*(Remember, if you implement this lesson with the previous one, you will have better results).

This time, we are going to use a humanoid model. In order not to get lost, we recommend that you use the same as us, which you will find here. Don’t worry, it’s free!

Let’s open the file of the model in question. To work more comfortably, use the view changes from the number pad on your keyboard. For example, if you press “1”, you will have a front view of the model. From here, we execute the command “Shift+A”, where we will create our first bone by selecting “Armature”. When we create it, we will move it to the base of our model’s waist.

If you see that the bone is “buried” inside the model, don’t worry! You can make it visible at any time by activating the front view from “Viewport Display” in the right tab.

Once this is done, we will scale with “S” our first bone already created in order to assimilate it to the size of the torso of the model. It shall run from the head to the waist. And, after that, going into edit mode by pressing the tab key, we will subdivide the bone into 4 small bones; right click and “Subdivide”. A small folding tab will appear at the bottom left, where we will set the number of subdivisions, which in this case will be 3.

Starting from the lower bone (hip), we will remove the leg bones. To do this, select the lower end/sphere of the bone and press “E”, generating a new bone. From this, we will create up to 3 more bones to complement one of the legs.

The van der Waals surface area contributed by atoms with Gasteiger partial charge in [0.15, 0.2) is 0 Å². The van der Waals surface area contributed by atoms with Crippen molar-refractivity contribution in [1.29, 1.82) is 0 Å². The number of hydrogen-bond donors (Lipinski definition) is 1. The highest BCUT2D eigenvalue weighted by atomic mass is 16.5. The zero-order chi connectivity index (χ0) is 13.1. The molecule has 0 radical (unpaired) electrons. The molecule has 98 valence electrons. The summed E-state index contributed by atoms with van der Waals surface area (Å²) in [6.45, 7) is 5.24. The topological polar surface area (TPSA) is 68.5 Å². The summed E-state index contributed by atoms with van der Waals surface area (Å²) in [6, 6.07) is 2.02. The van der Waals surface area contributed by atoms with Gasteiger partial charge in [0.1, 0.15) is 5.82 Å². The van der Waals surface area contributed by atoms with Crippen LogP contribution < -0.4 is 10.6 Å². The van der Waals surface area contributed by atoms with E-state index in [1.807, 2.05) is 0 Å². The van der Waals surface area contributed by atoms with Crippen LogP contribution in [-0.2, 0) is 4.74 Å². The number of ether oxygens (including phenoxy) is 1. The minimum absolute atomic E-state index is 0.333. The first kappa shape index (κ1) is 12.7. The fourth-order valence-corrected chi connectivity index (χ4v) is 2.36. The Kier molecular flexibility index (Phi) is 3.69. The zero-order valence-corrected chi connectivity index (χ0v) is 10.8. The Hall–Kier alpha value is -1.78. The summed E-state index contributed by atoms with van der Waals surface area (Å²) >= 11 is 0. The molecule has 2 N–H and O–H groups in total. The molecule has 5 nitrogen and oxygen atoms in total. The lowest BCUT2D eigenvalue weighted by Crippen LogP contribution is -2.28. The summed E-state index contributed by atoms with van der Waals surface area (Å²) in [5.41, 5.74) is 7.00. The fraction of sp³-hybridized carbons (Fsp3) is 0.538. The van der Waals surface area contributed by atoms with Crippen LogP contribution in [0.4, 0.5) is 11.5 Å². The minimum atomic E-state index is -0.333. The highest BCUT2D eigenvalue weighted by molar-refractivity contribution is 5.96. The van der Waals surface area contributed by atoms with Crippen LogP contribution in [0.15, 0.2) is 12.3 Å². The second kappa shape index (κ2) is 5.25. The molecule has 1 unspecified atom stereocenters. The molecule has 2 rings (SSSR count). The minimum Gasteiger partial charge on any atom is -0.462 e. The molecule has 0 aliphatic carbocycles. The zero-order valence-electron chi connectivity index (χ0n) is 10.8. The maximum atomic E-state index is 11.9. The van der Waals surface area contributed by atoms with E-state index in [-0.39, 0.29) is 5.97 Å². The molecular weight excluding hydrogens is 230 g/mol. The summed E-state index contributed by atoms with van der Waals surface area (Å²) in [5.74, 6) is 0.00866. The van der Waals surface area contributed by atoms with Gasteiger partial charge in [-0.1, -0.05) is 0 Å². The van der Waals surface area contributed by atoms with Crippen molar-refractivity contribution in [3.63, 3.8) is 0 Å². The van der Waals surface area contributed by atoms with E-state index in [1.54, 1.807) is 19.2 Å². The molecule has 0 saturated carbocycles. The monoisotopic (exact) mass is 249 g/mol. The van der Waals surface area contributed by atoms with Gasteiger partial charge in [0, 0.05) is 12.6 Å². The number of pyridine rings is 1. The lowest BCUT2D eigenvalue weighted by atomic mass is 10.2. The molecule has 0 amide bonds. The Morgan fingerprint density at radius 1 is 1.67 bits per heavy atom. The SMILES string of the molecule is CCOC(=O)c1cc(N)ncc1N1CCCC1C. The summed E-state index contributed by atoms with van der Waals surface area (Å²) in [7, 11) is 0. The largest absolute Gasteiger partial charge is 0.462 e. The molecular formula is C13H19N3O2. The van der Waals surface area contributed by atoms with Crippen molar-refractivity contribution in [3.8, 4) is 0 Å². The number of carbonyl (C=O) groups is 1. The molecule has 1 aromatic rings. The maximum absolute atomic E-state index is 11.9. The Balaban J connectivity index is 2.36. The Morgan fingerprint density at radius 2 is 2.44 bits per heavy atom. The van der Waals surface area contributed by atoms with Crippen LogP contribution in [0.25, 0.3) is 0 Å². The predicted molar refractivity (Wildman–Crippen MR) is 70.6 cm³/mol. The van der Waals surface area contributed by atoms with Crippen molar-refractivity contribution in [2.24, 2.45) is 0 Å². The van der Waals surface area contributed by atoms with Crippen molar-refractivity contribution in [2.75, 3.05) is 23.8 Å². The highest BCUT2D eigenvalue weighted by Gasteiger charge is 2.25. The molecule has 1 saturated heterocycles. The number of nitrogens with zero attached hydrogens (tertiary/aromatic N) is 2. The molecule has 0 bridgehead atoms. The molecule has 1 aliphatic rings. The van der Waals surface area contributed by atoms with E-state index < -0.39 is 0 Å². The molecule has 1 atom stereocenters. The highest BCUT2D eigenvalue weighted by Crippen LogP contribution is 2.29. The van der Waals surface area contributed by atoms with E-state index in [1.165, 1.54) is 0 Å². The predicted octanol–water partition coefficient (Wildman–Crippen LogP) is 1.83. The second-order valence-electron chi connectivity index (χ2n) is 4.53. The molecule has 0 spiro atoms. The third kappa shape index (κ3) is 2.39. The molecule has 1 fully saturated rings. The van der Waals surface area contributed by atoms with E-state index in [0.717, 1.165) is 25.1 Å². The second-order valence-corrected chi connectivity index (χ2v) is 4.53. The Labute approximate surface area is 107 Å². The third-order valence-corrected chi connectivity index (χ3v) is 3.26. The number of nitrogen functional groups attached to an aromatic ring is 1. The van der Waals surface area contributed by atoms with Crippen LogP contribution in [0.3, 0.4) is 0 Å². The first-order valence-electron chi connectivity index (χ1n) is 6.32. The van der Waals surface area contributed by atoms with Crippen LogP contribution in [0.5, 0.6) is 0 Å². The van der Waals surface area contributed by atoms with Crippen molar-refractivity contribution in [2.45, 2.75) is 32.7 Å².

Now, of course, the same will have to be done for the other leg. Watch out for the shortcut! Select all bones from the horizontal bone at the waist to the foot bone. Then right click and “Names” 🡪 “Auto-Name Left/Right” (this is very important for the bone movement to work correctly). Now we can duplicate them by right-clicking again and clicking “Symmetrize”.

To create the arm bones, we will do the same as we did with the legs; we will start from the torso bone, to create the ones that will form one of the arms, and, when finished, we will duplicate them so that they can be applied to the other arm.

Remember to check the side view! From here you can also adjust the bones so that they don’t move out of the model and have a more optimal movement when animating.

Now it’s time to “merge” the model with its skeleton so that, when animating, the model itself moves along with each bone. If our model is separated by parts (hands, legs, head, clothes, etc…), we select all of them, and then the whole skeleton. In this case the model is all attached, so we simply select it, and then to the set of bones. We will do “Ctrl+P”, and then select “With Automatic Weights”.

To check that everything is running smoothly, we will enter “Pose Mode” and move the bones. And if the model moves with them, your model is ready to be brought to life!

Following the basic concepts we explained at the beginning, you will be able to animate your character as you wish, now with more detail and dynamism.

Now it’s your turn to animate your character in Blender!

Message from the Beemeral team: Hey! Did you like this post? Animating in Blender is veeeeery complicated and we know it, that’s why we encourage you to learn at an adequate speed, slowly but surely. Animating in Blender is only one part of the whole learning process. Take it easy 🤝